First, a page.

Three generations of a family in race to be UAE’s first astronaut
4,022 Emiratis have applied to be country’s first four space explorers
A67-year-old man and three generations of a family are among over 4,000 Emiratis who have applied to be the first four UAE astronauts, officials said yesterday.
The Mohammad Bin Rashid Space Centre (MBRSC) announced the final results of the application process for the UAE Astronaut Programme which ran from December 6 last year to March 31. A total of 4,022 Emiratis applied, 34 per cent of them women. The applicants are from 38 work fields, and are aged between 17 and 67. Yousuf Al Shaibani, MBRSC DirectorGeneral, said the centre is delighted with the volume of entries and are highly impressed with applicants’ diverse skill sets and backgrounds.
“The success of this programme is underpinned by the talent we hone and we are looking forward to training a skilled team of individuals to represent our country on board the International Space Station (ISS) and contribute to the various experiments and research areas there,” Al Shaibani said. Salem Al Merri, astronaut programme manager, said: “Of the final four that will be selected after the training, one will be sent to the ISS.”
More than 4,000 Emiratis, including a 67-year-old man and three generations of a family, have applied to be one of four UAE astronauts, officials announced yesterday. Of the four candidates chosen, only one will go on the UAE’s space mission after 2022.
The Mohammad Bin Rashid Space Centre (MBRSC) revealed the final results of the application process for the UAE Astronaut Programme which ran from December 6, 2017 to March 31 this year. A total of 4,022 Emiratis applied, with 34 per cent being women. The applicants are from 38 fields of work, and their ages are between 17 and 67.
Yousuf Al Shaibani, MBRSC director-general, said: “We are looking forward to training a skilled team of individuals to represent our country on board the International Space Station [ISS] and contribute to the various experiments and research areas there.”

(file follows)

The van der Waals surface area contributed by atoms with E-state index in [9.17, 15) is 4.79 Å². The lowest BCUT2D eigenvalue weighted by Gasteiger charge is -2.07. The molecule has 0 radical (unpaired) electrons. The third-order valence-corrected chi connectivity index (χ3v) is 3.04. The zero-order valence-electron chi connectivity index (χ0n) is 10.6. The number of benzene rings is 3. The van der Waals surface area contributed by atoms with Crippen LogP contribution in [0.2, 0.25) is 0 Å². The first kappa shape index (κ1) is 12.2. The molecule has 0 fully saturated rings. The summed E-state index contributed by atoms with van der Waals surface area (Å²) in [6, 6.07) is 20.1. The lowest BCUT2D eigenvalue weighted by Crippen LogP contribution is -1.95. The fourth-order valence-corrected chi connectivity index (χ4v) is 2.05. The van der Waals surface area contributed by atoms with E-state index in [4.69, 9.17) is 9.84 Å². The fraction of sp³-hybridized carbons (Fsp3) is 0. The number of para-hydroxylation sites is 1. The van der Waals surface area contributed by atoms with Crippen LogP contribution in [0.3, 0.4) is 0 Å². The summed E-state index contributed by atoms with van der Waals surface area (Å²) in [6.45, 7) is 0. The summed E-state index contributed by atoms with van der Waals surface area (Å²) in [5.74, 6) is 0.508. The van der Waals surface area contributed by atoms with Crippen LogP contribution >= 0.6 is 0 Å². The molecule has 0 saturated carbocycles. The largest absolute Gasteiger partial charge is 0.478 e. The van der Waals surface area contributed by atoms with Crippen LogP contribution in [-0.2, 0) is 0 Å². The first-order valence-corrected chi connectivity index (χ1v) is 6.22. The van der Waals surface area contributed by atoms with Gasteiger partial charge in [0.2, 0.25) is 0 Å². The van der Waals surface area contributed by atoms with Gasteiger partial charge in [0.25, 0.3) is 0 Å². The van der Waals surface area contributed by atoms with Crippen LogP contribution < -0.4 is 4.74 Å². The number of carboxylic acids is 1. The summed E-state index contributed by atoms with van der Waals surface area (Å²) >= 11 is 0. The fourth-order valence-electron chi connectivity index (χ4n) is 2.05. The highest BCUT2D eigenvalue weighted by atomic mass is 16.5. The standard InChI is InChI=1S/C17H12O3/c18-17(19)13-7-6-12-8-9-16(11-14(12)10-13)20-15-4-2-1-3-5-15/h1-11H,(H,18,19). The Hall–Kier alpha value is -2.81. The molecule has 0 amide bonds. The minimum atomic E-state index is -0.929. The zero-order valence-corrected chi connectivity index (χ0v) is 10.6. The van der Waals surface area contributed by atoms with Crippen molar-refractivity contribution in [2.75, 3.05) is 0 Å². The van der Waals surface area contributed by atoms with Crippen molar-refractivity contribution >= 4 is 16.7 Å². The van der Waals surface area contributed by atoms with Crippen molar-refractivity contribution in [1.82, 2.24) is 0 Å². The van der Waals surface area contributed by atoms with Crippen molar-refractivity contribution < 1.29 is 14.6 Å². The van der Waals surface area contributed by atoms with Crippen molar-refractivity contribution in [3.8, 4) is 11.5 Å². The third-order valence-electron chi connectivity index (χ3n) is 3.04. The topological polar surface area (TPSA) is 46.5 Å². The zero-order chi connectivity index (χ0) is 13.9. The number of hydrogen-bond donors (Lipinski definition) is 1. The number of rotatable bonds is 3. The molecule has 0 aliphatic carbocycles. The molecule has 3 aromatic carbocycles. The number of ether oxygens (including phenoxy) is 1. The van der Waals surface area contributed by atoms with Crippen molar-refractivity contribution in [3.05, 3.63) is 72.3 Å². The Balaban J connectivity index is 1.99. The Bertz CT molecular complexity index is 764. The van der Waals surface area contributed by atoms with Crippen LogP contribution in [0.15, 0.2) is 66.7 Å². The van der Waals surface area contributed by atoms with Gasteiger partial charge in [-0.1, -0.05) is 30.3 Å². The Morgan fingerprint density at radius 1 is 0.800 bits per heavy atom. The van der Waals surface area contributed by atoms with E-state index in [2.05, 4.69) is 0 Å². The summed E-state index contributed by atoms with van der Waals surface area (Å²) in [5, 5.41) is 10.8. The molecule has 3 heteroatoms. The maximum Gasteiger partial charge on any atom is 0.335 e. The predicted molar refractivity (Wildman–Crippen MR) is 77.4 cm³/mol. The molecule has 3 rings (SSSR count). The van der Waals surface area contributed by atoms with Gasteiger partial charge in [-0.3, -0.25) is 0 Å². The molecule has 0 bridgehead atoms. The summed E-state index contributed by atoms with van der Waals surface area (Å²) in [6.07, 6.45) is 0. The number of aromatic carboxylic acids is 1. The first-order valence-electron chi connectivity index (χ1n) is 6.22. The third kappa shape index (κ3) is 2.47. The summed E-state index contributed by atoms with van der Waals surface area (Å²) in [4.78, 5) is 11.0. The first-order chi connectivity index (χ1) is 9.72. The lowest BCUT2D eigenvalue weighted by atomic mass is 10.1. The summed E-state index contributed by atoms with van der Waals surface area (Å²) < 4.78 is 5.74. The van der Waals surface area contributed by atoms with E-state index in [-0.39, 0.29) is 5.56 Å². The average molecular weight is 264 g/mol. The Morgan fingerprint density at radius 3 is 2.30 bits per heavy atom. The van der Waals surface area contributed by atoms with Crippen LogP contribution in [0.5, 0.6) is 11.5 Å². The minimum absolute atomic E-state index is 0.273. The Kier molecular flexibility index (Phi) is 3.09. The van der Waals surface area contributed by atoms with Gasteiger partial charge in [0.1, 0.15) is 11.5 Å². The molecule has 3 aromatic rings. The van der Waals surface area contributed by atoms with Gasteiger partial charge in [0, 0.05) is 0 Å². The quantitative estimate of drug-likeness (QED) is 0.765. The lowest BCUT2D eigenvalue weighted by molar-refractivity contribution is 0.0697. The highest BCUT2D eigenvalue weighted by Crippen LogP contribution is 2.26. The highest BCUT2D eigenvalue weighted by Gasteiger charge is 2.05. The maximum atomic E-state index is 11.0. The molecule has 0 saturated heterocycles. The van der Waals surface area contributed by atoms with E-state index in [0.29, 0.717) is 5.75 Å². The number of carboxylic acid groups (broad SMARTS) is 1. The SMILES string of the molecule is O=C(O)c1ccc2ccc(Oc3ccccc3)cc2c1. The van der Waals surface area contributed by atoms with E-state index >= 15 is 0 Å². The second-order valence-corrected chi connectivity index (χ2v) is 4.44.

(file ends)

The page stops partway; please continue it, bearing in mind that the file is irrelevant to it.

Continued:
Salem Al Merri, MBRSC assistant director-general for Scientific and Technical Affairs and programme manager of UAE Astronaut Programme, said: “Unfortunately, 99.9 per cent of the applicants will not be successful. The diversity [of the applications received] showcases that our society is on board with this mission. They’re excited about this mission. Young and old want to be a part of it.”
Amel Abdullah Ameen, head of education at MBRSC and selection lead for the programme, explained that the ISS only accommodates six astronauts at a time. The remaining three UAE astronauts will, therefore, be sent to space on a rotation basis.
Al Merri said one of the most inspiring things he saw during the application process was when three generations from one family showed interest.
“There were people who came to us who are in their 50s and 60s who said the programme was something they were dreaming about in the 70s when they saw people landing on the surface of the moon. They thought ‘Will the UAE be able to do this?’ And they thought, ‘Is it too late for us?’” Al Merri said.
“Some of them applied and they also encouraged their children and their grandchildren to apply.”
Ameen said candidates have to be emotionally stable, healthy and think analytical ly.
The centre also opened up proposals for the scientific focus of the mission and has received 15 proposals, which it is currently reviewing.